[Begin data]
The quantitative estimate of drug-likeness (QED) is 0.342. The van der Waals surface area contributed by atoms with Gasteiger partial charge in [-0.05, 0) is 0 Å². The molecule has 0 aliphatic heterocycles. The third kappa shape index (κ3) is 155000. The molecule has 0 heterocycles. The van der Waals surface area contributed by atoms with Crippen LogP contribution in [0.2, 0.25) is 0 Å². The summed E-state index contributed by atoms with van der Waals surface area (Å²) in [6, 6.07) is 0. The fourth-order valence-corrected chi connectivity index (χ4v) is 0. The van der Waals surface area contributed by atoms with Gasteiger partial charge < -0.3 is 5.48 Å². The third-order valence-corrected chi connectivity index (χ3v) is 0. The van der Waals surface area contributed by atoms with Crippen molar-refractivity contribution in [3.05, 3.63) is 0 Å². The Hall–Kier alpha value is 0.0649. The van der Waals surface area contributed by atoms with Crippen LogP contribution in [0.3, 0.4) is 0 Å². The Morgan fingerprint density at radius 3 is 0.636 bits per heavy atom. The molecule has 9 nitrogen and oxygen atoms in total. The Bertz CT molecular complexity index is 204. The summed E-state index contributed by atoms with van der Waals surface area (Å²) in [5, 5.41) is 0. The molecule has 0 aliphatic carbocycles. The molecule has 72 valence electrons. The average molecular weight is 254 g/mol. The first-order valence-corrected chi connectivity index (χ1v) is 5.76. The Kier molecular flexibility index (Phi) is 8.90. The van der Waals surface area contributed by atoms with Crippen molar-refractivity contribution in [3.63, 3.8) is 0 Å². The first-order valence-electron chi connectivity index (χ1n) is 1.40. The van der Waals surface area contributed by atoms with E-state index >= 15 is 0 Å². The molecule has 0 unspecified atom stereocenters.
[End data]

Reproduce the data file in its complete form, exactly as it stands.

The quantitative estimate of drug-likeness (QED) is 0.342. The van der Waals surface area contributed by atoms with Gasteiger partial charge in [-0.05, 0) is 0 Å². The molecule has 0 aliphatic heterocycles. The third kappa shape index (κ3) is 155000. The molecule has 0 heterocycles. The van der Waals surface area contributed by atoms with Crippen LogP contribution in [0.2, 0.25) is 0 Å². The summed E-state index contributed by atoms with van der Waals surface area (Å²) in [6, 6.07) is 0. The fourth-order valence-corrected chi connectivity index (χ4v) is 0. The van der Waals surface area contributed by atoms with Gasteiger partial charge < -0.3 is 5.48 Å². The third-order valence-corrected chi connectivity index (χ3v) is 0. The van der Waals surface area contributed by atoms with Crippen molar-refractivity contribution in [3.05, 3.63) is 0 Å². The Hall–Kier alpha value is 0.0649. The van der Waals surface area contributed by atoms with Crippen LogP contribution in [0.3, 0.4) is 0 Å². The Morgan fingerprint density at radius 3 is 0.636 bits per heavy atom. The molecule has 9 nitrogen and oxygen atoms in total. The Bertz CT molecular complexity index is 204. The summed E-state index contributed by atoms with van der Waals surface area (Å²) in [5, 5.41) is 0. The molecule has 0 aliphatic carbocycles. The molecule has 72 valence electrons. The average molecular weight is 254 g/mol. The first-order valence-corrected chi connectivity index (χ1v) is 5.76. The Kier molecular flexibility index (Phi) is 8.90. The van der Waals surface area contributed by atoms with Crippen molar-refractivity contribution in [3.63, 3.8) is 0 Å². The first-order valence-electron chi connectivity index (χ1n) is 1.40. The van der Waals surface area contributed by atoms with E-state index >= 15 is 0 Å². The molecule has 0 unspecified atom stereocenters.